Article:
all mountain freestyle boards

Freestyle & park snowboards for park rats & silly hats

The Freestyle-specific snowboard is a true-twin snowboard with an even flex-pattern, meaning it rides exactly the same, both normal and switch. So, that means riding with your leading foot pointing forward or with it pointing backwards, so in both directions. 

They’ll also have a full or classic camber profile, meaning no rocker or flat sections at the tip and tail, just lots of rise between the feet for maximum energy transfer, pop, hold on rails, and quick and precise turn initiation — which is necessary for last-second adjustments before hitting jumps and features, or for really holding the snow when initiating rotation. 

Some popular park or freestyle-specific boards include the Burton Paramount and the Nitro Team.

Much less forgiving than an all-mountain board, these are designed to throw you into the air, and cushion your landing when you come down. However, there are some anomalies even within this more ‘specific’ board type. 

The rocker revolution takes freestyle boards away from camber into the rocker end of the spectrum, which means full rise at the tip and tail, perfect for the rider who loves to butter. This craze was started, and is still perpetuated by the LibTech Skate Banana as it offers a catch-free and super loose ride that feels more like surfing than riding on snow. So you know, there’s something for everyone, even here.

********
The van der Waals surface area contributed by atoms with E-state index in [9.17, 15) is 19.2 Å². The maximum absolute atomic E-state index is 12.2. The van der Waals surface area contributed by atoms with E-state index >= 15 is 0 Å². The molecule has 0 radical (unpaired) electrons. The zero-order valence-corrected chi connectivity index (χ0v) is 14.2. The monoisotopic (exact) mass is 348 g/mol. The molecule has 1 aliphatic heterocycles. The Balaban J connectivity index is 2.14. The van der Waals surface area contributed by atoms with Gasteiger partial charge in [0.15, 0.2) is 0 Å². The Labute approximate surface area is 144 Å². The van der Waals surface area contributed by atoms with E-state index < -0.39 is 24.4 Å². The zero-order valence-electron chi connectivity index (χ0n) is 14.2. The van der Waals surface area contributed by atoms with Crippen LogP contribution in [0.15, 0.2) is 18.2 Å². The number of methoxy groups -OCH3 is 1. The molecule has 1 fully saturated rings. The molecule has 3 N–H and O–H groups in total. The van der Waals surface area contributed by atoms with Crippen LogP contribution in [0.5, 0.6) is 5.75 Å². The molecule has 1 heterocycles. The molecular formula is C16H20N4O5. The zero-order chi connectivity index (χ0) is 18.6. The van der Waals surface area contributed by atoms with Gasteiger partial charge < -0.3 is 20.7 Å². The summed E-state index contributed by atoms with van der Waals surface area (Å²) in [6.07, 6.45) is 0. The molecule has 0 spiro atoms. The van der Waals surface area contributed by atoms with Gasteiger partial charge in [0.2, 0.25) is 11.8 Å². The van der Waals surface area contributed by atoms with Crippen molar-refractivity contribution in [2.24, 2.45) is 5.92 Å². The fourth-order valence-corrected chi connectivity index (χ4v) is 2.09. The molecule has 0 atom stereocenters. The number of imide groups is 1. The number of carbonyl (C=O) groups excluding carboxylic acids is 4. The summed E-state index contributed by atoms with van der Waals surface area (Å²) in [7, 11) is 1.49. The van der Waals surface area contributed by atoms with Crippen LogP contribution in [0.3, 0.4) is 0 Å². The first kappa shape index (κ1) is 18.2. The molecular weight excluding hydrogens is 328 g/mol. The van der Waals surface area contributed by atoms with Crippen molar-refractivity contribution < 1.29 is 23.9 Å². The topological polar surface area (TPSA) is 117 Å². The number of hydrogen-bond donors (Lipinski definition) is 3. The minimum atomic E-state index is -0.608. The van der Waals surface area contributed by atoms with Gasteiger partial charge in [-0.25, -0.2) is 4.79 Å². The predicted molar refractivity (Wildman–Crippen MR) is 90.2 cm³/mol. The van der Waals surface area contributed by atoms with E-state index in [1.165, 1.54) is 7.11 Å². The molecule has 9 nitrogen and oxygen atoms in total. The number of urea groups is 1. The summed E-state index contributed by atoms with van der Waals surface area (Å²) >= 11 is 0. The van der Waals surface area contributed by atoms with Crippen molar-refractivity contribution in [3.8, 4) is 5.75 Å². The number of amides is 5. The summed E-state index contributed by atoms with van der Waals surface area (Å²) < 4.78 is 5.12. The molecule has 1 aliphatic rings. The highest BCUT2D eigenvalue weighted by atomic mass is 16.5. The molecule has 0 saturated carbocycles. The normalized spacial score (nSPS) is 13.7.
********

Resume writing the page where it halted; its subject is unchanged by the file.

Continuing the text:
freestyle and park snowboards

Freeride, powder, and backcountry snowboards - the steep and the deep

When it comes to freeride and backcountry boards, it’s important to consider how they overlap with the other types of snowboards we’ve covered here. This is the broadest category by far so let’s just cover some ground, eh?

These boards are directional boards for the most part with an a-symmetrical flex pattern, which means that the nose and the tail will both look and feel different. A longer nose and shorter tail which is usually more flexible behind the back foot allows you to lean back with greater ease and dig the back-end into the snow. This creates lift at the front, and allows you to surf on top of the powder, rather than ploughing through it!

However, beyond that, the shape and the way that they ride can be totally different. Something like the Nitro Cannon is a 2m+ boat with a huge swallow-tail. This is designed for a really playful experience that requires little effort on the part of the rider to keep the board surfing. The swallow-tail reduces surface area and allows for more sink at the back whereas the long nose keeps you out of the deep stuff. These kinds of boards often have less control than something like the Jones Hovercraft, which is closer to the all-mountain boards above.